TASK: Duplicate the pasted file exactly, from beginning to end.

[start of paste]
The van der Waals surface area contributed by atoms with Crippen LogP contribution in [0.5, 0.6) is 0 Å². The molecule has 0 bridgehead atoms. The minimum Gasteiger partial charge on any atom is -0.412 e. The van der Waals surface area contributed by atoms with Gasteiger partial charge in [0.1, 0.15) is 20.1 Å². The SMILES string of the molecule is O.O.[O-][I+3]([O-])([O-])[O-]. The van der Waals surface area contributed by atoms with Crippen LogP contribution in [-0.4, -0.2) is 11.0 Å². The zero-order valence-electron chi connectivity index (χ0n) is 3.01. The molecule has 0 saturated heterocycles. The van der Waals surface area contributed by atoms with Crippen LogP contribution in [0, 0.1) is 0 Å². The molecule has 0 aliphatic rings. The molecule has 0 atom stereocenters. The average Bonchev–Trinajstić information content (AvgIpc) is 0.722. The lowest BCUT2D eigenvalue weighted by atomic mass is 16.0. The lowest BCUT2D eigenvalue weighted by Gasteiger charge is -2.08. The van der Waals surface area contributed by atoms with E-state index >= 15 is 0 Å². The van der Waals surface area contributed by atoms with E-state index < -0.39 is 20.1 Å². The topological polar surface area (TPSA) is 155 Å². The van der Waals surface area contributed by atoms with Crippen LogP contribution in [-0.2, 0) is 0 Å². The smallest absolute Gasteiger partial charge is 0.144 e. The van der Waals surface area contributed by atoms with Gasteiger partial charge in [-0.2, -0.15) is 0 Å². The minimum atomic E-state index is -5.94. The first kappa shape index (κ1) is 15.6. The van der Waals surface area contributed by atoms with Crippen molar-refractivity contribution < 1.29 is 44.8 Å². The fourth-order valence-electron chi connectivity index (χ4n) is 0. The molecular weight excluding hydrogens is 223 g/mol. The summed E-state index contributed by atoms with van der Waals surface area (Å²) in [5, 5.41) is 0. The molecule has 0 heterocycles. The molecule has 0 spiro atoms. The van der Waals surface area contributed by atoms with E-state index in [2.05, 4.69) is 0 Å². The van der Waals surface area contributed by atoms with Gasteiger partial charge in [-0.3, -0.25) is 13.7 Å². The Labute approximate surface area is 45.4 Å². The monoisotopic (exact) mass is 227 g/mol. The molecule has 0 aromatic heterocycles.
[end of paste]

The van der Waals surface area contributed by atoms with Crippen LogP contribution in [0.5, 0.6) is 0 Å². The molecule has 0 bridgehead atoms. The minimum Gasteiger partial charge on any atom is -0.412 e. The van der Waals surface area contributed by atoms with Gasteiger partial charge in [0.1, 0.15) is 20.1 Å². The SMILES string of the molecule is O.O.[O-][I+3]([O-])([O-])[O-]. The van der Waals surface area contributed by atoms with Crippen LogP contribution in [-0.4, -0.2) is 11.0 Å². The zero-order valence-electron chi connectivity index (χ0n) is 3.01. The molecule has 0 saturated heterocycles. The van der Waals surface area contributed by atoms with Crippen LogP contribution in [0, 0.1) is 0 Å². The molecule has 0 aliphatic rings. The molecule has 0 atom stereocenters. The average Bonchev–Trinajstić information content (AvgIpc) is 0.722. The lowest BCUT2D eigenvalue weighted by atomic mass is 16.0. The lowest BCUT2D eigenvalue weighted by Gasteiger charge is -2.08. The van der Waals surface area contributed by atoms with E-state index >= 15 is 0 Å². The van der Waals surface area contributed by atoms with E-state index < -0.39 is 20.1 Å². The topological polar surface area (TPSA) is 155 Å². The van der Waals surface area contributed by atoms with Crippen LogP contribution in [-0.2, 0) is 0 Å². The smallest absolute Gasteiger partial charge is 0.144 e. The van der Waals surface area contributed by atoms with Gasteiger partial charge in [-0.2, -0.15) is 0 Å². The minimum atomic E-state index is -5.94. The first kappa shape index (κ1) is 15.6. The van der Waals surface area contributed by atoms with Crippen molar-refractivity contribution < 1.29 is 44.8 Å². The fourth-order valence-electron chi connectivity index (χ4n) is 0. The molecular weight excluding hydrogens is 223 g/mol. The summed E-state index contributed by atoms with van der Waals surface area (Å²) in [5, 5.41) is 0. The molecule has 0 heterocycles. The molecule has 0 spiro atoms. The van der Waals surface area contributed by atoms with E-state index in [2.05, 4.69) is 0 Å². The van der Waals surface area contributed by atoms with Gasteiger partial charge in [-0.3, -0.25) is 13.7 Å². The Labute approximate surface area is 45.4 Å². The monoisotopic (exact) mass is 227 g/mol. The molecule has 0 aromatic heterocycles.